I feel half of it is good and the other half needs work. Looking over my complete diet analysis I can see I am lacking or have to much in half of the nutrients but have an adequate amount in the other half. 9. Looking over my food diaries I can see my food schedule revolves around my work and classes. I basically eat any free opportunity that I can get. Also I feel like my diet is pretty consistent each day when I look over everything I am eating and when I am eating it. 10. Looking over everything I think the most positive thing about my diet is how close my actual calorie intake is compared to my DRI recommended intake.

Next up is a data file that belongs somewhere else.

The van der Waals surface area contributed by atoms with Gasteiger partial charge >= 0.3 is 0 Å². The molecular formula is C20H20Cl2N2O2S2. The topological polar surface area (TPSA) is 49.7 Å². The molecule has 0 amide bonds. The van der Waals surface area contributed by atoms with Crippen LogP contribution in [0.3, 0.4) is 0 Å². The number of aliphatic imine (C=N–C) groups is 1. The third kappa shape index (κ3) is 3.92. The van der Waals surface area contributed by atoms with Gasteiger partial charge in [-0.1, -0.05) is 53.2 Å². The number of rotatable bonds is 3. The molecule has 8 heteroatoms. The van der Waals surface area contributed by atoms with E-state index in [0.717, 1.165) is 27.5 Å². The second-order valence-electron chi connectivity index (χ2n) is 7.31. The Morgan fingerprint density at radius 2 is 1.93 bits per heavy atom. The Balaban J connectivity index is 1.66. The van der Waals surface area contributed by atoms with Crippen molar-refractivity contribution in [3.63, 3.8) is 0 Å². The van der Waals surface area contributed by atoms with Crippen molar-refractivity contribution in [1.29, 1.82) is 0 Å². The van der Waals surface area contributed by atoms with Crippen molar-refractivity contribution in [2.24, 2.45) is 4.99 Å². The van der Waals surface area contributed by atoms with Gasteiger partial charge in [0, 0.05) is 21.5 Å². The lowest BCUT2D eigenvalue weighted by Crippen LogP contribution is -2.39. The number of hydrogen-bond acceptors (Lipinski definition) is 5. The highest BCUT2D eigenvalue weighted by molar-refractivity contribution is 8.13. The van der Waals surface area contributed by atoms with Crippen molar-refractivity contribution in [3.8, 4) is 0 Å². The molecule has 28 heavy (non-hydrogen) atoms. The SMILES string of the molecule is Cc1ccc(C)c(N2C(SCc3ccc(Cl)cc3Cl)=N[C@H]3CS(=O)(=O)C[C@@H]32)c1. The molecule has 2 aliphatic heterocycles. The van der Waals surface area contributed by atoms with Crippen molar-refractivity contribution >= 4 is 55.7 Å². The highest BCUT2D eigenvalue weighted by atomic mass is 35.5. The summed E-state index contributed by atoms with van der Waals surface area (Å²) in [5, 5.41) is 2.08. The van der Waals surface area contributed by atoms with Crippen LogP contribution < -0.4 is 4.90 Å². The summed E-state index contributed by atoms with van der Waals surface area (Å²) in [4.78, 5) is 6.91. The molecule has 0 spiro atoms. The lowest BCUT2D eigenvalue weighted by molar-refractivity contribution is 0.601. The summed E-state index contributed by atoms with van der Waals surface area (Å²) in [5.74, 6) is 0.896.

I am less then 200 calories off which I feel is pretty good. 11. The major change I would like to make is to start getting enough fruits and vegetables in my diet. I am going to do this by adding a serving of fruit to my lunch and two servings of vegetables to my dinner. 12. I would have to say this is by far the most interesting project I have ever done. I enjoyed it and really learned a lot about what I am putting into my body and the effects those nutrients have for me. Reference 1. Whitney, Ellie, Eleanor Noss, and Sharon Rady. Understanding Nutrition. Wadsworth Pub Co, 2010. Print.